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LAS VEGAS, Nevada -- Now that Pennsylvania is a done deal, the gaming industry is focused on other expansion opportunities.
While issues are being debated and proposed in several states, new growth doesn't seem imminent.
State elected leaders view gaming taxes as a way of narrowing budget deficits brought on by the recession. Pennsylvania is allowing its slot mahine-only casinos and racetracks to add table games in exchange for licensing fees and a 16 percent tax on gaming revenues.
"Even with the difficult fiscal environment most states find themselves in, we see few new gaming expansion opportunities," said Janney Montgomery Scott gaming analyst Brian McGill.
Ohio is the only state with a gambling ballot question in 2010. Last year, Ohio voters approved four full-scale casinos. In November, the state is seeking permission for racetracks to add 17,500 slot machines.
Otherwise, gaming debates will be handled inside state legislative houses.
McGill predicts Massachusetts could be the only state to legalize casinos this year. Legislative leaders, including Gov. Deval Patrick, are tired of watching potential tax dollars being gambled away in neighboring Connecticut. Lawmakers want gaming but questions surround what form should be allowed.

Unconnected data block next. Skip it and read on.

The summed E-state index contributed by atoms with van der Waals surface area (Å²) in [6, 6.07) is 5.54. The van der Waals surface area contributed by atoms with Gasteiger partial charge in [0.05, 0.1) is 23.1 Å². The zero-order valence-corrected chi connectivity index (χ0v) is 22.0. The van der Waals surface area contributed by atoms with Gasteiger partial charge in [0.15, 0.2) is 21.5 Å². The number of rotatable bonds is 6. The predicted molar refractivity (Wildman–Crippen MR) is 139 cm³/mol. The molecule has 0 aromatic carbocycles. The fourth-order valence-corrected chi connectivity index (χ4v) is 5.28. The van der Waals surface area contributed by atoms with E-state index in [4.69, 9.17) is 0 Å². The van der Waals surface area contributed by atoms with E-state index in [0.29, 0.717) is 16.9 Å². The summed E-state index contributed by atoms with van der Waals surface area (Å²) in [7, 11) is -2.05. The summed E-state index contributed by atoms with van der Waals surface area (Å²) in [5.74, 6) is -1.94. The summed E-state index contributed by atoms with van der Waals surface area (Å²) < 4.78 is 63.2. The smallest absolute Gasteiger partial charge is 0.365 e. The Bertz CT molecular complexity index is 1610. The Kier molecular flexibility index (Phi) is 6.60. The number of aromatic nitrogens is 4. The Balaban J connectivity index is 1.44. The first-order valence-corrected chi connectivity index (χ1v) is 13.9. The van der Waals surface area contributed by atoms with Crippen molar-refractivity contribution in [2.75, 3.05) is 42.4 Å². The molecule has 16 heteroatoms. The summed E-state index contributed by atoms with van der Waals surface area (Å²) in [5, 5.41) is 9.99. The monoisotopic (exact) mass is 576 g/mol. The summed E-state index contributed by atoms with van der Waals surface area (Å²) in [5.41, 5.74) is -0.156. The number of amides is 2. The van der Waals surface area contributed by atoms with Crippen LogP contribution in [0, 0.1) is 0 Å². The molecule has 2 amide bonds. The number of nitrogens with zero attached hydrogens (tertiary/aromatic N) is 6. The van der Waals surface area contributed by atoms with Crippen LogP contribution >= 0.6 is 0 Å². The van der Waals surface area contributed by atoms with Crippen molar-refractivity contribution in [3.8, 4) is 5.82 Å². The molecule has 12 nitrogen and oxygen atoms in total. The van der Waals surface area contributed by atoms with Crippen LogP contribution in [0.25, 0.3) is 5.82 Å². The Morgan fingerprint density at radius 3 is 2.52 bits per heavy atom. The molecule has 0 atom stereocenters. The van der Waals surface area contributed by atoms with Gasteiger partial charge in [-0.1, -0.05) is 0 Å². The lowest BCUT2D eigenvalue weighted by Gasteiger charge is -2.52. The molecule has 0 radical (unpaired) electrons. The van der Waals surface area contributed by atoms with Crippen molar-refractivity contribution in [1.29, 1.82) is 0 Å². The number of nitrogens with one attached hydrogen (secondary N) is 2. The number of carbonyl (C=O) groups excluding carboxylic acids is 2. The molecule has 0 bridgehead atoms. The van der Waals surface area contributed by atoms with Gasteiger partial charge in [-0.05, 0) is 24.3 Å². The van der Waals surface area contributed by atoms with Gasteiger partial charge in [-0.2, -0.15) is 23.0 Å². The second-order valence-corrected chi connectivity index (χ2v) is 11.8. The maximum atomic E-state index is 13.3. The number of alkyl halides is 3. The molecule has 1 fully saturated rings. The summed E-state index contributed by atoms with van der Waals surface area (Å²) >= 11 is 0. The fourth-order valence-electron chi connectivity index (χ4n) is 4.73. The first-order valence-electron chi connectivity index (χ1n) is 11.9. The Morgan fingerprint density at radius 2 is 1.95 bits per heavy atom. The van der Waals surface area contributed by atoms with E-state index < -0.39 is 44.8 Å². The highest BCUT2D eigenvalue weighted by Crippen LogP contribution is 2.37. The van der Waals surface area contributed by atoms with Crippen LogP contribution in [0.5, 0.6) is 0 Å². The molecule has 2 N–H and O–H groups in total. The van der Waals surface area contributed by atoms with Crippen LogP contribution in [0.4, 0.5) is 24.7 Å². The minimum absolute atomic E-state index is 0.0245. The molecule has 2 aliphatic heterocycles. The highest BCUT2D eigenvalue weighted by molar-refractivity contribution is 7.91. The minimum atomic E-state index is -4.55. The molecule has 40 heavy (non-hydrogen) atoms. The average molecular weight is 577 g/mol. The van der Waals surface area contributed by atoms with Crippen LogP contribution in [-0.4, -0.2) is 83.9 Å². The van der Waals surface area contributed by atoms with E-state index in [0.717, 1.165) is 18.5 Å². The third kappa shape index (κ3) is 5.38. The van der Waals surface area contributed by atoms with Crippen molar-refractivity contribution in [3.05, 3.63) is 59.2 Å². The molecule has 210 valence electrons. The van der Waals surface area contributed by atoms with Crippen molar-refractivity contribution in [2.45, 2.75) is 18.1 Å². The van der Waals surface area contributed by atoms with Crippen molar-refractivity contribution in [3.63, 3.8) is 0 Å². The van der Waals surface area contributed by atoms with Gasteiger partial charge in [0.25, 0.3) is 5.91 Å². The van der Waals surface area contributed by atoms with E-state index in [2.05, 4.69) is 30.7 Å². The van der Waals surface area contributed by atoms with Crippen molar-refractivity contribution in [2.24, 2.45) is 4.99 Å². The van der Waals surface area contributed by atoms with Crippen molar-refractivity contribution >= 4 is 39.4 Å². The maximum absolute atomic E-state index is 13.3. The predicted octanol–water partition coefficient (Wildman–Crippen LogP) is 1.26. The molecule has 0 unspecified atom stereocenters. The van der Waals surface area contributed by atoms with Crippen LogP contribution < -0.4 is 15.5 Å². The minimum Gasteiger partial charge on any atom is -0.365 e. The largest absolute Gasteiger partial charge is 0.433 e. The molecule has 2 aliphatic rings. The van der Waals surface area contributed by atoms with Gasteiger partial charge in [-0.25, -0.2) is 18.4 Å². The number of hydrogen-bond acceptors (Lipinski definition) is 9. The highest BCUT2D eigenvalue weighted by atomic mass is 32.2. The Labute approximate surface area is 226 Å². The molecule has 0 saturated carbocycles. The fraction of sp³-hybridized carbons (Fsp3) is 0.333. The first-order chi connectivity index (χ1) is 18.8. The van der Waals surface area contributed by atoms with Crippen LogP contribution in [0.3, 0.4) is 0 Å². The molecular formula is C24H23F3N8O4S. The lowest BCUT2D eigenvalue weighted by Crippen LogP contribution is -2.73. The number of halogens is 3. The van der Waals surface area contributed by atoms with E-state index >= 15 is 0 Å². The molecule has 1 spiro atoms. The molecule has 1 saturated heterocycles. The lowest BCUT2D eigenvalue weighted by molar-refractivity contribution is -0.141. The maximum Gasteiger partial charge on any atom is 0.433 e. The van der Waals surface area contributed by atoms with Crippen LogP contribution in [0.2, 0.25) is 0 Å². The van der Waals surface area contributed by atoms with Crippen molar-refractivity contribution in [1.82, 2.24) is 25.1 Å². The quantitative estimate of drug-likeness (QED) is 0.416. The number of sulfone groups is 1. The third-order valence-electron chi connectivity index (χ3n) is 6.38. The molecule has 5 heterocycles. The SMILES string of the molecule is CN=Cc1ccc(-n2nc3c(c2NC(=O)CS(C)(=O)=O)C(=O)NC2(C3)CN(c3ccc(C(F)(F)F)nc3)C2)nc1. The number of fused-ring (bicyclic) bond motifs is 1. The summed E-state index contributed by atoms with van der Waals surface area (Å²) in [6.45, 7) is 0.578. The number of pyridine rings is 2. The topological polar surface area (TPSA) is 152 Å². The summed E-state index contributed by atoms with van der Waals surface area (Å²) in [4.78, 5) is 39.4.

"We remain cautiously optimistic that gaming can pass," McGill said.
Casinos have also been discussed in Kentucky.
Unlike Massachusetts, there is a split. The governor and House leaders support gaming; Senate leadership is solidly opposed. With a potential $1 billion budget shortfall and neighboring Ohio adding casinos and possibly racetrack slot machines, the matter will resurface.
Illinois gaming authorities are working toward adding 25,000 to 30,000 video gaming machines as part of a $30 billion capital works program. But it may take 12 months to approve the systems and regulatory structure.
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